science and truth

December 9, 2007

Philosophers of science have discovered that it is difficult, and may prove impossible, to provide an understanding of science that meets the following criteria:

1. It allows us to include all the theories currently embraced by the scientific community.
2. It allows to exclude the superstitions that mimic science, like astrology.
3. It tells a true story about how scientists do their work.

Ian Hacking sums up the situation in Representing and Intervening. Folks like Karl Popper and Rudolf Carnap worked on 1 and 2 diligently. Thomas Kuhn addressed 3 and sank their work beyond salvage. (If you are working on a philosophy of science, in particular, it is profoundly uncool to just build an elegant conceptual structure without any concern for how it matches up with the observable situation.) In 1981 Larry Laudan summed up the general conclusions one could draw from the history of science and the observation of how science is carried out currently.

1. Theory transitions are not cumulative. The new theory does not preserve all the logical or empirical content of the old theory.

2. Theories can be accepted in spite of anomalies, and rejected in spite of empirical confirmation.

3. The principles of scientific rationality which scientists use to evaluate theories are not permanently fixed, but have changed over time, i.e. they are specific and local.

4. The acceptance and rejection of theories play a minor role in scientific research. Scientists have to take a broad range of “cognitive stances” toward theories.

5. The co-existence of rival theories is the rule rather than the exception.

Also, Laudan wrote: Given the notorious difficulties with notions of 'approximate truth' – at both the semantic and epistemic levels – it is implausible that characterizations of scientific progress which view evolution towards greater truth-likeness as the central aim of science will allow one to represent science as a rational activity. This is hugely important. It seems obvious that rationality is about how we arrive at truth, and that science is the quintessential rational activity. In fact, these things cannot be made to fit together.

Not to overstate the case: there still are good reasons to consider certain theories true. A theory can be accurate, that is, by and large fit existing experimental data. It can be internally consistent. It can fit together with other accepted theories, It can be “broad in scope and rich in consequences,” as Hacking puts it. It can be simple in structure, and fruitful. However, those values or criteria are never sufficient to make the judgement call between competing theories. “Other qualities of judgement come into play,” Hacking writes, “qualities for which there could be, in principle, no algorithm…”

Hacking resolves the problem by rejecting the notion that it is particularly important: “…I think that reality has more to do with what we do in the world than with what we think about it.” (See Eliezer Yudowsky's “The Simple Truth.”) I have a lot of sympathy with that view. Life doesn't always have to be complicated. Hacking describes the experiment that converted him to realism. Nuclear physicists at Stanford took a ball of superconducting niobium and gradually altered its electrical charge, looking for a fractional electric charge called a quark. To increase the charge, they sprayed it with positrons, and to decrease the charge, they sprayed it with electrons. So far as I'm concerned, Hacking writes, if you can spray them then they are real. That's the naive view of truth. You can leave naive truth behind by doubting any of the many ideas that underlie that statement: we altered the charge by spraying it with electrons. You can ask, How do you know that's true? and when you get an answer, ask, How do you know that is true? Latour calls this “opening the black box.” We could simply call it skepticism. Hacking acknowledges he has no satisfactory answer for all the skeptics. The theory about electrons is doubtful, or “approximately true” (i.e. false). That doesn't mean electrons aren't real. You have to be willing to let life be simple sometimes. It's not always necessary to open the black box. Is what's most important really to understand the world, or is it not to change it?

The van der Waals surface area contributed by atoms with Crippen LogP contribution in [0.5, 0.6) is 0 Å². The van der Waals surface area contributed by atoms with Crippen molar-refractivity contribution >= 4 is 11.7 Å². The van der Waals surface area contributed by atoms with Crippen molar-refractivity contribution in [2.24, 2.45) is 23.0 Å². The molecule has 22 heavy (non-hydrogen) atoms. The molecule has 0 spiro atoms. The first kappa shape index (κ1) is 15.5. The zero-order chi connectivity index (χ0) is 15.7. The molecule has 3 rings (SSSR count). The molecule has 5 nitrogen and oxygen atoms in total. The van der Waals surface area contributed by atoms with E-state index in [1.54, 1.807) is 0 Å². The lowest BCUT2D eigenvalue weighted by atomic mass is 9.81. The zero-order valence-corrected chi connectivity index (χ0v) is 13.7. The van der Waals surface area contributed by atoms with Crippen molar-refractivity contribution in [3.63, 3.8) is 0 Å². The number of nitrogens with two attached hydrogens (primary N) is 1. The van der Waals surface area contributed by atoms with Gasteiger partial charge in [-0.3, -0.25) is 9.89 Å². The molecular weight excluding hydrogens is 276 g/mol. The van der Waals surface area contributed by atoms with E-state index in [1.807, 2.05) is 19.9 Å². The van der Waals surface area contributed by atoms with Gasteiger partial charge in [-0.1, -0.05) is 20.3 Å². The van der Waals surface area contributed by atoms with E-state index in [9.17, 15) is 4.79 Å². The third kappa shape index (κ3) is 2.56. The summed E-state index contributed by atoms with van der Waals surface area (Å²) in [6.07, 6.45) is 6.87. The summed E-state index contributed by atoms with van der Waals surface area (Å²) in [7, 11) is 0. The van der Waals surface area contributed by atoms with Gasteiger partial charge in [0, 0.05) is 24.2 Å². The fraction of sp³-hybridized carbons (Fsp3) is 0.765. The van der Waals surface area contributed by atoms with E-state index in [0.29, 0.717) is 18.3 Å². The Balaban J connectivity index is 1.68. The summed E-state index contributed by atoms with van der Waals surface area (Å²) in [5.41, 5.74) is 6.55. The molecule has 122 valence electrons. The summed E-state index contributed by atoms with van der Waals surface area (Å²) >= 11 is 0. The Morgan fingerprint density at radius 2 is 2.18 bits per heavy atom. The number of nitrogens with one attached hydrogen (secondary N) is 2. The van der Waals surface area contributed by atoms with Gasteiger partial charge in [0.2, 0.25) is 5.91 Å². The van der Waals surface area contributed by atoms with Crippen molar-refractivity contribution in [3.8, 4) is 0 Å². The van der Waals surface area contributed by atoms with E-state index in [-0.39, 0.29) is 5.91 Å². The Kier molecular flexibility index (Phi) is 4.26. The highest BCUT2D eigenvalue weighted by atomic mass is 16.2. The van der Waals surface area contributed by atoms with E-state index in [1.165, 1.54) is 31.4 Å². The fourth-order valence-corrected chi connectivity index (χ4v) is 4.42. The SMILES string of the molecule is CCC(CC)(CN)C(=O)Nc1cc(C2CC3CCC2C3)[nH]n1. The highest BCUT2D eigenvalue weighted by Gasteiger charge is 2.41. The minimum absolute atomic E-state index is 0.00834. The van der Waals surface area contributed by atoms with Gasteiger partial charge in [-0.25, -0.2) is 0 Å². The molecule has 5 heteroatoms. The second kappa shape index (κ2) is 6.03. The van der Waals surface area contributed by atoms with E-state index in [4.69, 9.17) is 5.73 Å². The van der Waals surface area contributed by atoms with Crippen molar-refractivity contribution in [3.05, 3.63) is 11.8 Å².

So much philosophical and metaphysical thinking amounts to little more than useless speculations. The idea of reserving the term “reality” for those situations in which we participate, where we intervene and take action, has a lot of appeal.

The problem comes when the naive view of truth allows the idea of God to remain meaningful and helpful to people. There are more than a few folks who become metaphysicians on the spot to explain why this cannot be the case. As far as I've seen, however, there is no way to let out the skepticism without its attacking everything, including the foundations of any atheistic worldview. Why shouldn't this amount to a stalemate?

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